Narrow Artificial Intelligence Is Latest Disrupter to Insurance Industry
NAI, just like the Industrial Revolution, is going to result in new government programs, as well as new theories of contract law and injury law.
- Pete Thomas and Samantha Busenhart
- May 2021
Society is entering the age of artificial intelligence. Significant players in every industry are implementing narrow artificial intelligence (NAI) to improve their business processes. As a consequence, no element of the global insurance business model will be untouched. Most insurance product lines will need to be reengineered to reflect the new risks arising out of the adoption and deployment of NAI.
Insurers looking to take advantage of the opportunities that will result from the adoption of NAI or looking to mitigate the unintended risks associated with NAI will have to do research or partner with experts. While NAI's algorithms are becoming increasingly ubiquitous and autonomous, they are not without fault. It is helpful to understand the actual capabilities of NAI as opposed to its marketed aspirations and to determine the real risks versus media hype. It is important that algorithms are evaluated on their utility, transparency, accountability, explainability and propensity for bias. There is nothing easy about this kind of evaluation.
NAI is an increasingly integral part of utility, emergency, industrial, transportation, communication, entertainment, financial, medical and governmental infrastructure systems. Consider the “simple” examples of self-driving cars, autonomous robots, computerized investment programs, air traffic control programs, automated 911 systems or robotic surgeons. When a mistake is made by these autonomous programs, how do you assign liability? Can an autonomous program be liable? NAI has the potential to dramatically affect multiple sectors of litigation, including, but not limited to, injury law, insurance law, contract law, civil rights law, criminal law, and employment law. Awards related to such litigation directly impact the financial health of insurers.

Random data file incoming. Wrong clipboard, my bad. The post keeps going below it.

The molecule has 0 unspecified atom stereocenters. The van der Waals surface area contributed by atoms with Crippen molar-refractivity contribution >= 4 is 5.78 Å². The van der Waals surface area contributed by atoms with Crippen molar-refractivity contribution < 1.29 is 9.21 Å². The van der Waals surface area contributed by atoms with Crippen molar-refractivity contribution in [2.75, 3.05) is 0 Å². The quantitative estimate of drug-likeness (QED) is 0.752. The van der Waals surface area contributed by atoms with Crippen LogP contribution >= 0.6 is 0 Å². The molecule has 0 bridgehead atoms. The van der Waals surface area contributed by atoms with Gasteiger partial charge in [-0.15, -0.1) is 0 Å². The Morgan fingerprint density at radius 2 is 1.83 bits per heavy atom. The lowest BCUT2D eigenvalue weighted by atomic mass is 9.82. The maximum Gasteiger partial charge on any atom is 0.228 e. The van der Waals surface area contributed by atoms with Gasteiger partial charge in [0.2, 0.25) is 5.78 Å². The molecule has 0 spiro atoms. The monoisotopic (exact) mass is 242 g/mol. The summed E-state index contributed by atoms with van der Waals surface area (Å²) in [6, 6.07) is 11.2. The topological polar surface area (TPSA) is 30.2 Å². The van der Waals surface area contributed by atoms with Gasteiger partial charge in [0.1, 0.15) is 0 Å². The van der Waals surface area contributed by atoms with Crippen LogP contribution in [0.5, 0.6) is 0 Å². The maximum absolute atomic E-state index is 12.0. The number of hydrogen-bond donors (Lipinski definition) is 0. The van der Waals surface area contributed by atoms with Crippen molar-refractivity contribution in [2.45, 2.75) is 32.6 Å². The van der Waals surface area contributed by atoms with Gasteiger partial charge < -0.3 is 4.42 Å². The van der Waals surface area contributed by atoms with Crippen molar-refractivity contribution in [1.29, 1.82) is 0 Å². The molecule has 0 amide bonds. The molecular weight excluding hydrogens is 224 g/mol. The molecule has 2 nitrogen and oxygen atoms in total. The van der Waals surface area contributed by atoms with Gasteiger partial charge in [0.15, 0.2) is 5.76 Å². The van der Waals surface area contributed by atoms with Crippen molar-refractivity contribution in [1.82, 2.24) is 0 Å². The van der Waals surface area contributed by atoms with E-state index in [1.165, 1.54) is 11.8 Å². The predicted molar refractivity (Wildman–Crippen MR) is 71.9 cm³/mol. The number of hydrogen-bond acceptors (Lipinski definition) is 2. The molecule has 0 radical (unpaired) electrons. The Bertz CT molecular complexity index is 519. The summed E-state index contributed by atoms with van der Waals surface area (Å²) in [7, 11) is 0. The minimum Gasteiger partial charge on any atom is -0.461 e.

This historical pattern is not new. For example, the Industrial Revolution revealed that with most innovations and improvements came new risks, unexpected injury or damage, new ethical considerations, and new theories of law. While the asbestos crisis of the 1980s caught liability underwriters by surprise, it would be unfortunate if NAI also stymied the insurance industry.
The unexpected damages and injuries of the Industrial Revolution inevitably highlight the role of government. One of the primary purposes of government is to protect the public. This is often realized through the creation of laws and promulgation of regulations. Since government cannot prevent all loss, however, to compensate an injured party or remediate property damage, society traditionally turns to six areas to redress the wrong: loss retention, family support, charity, public policy/government programs, insurance or tort liability. NAI, just like the Industrial Revolution, is going to result in new government programs, as well as new theories of contract law and injury law.
NAI, despite the risks, is an exciting innovation that holds great promise. The insurance industry has a vested interest in such technology and needs to collaborate with technologists, legal scholars, legislators and regulators to anticipate the injuries and damage that may result from the deployment of NAI. Collectively, these professionals should help create a rationale and equitable legal and regulatory framework that protects the public.
Best’s Review columnists Pete Thomas is managing director and president of GC Genesis, Guy Carpenter, and Samantha Busenhart is vice president, distribution and thought leadership, Guy Carpenter. They can be reached at email@example.com.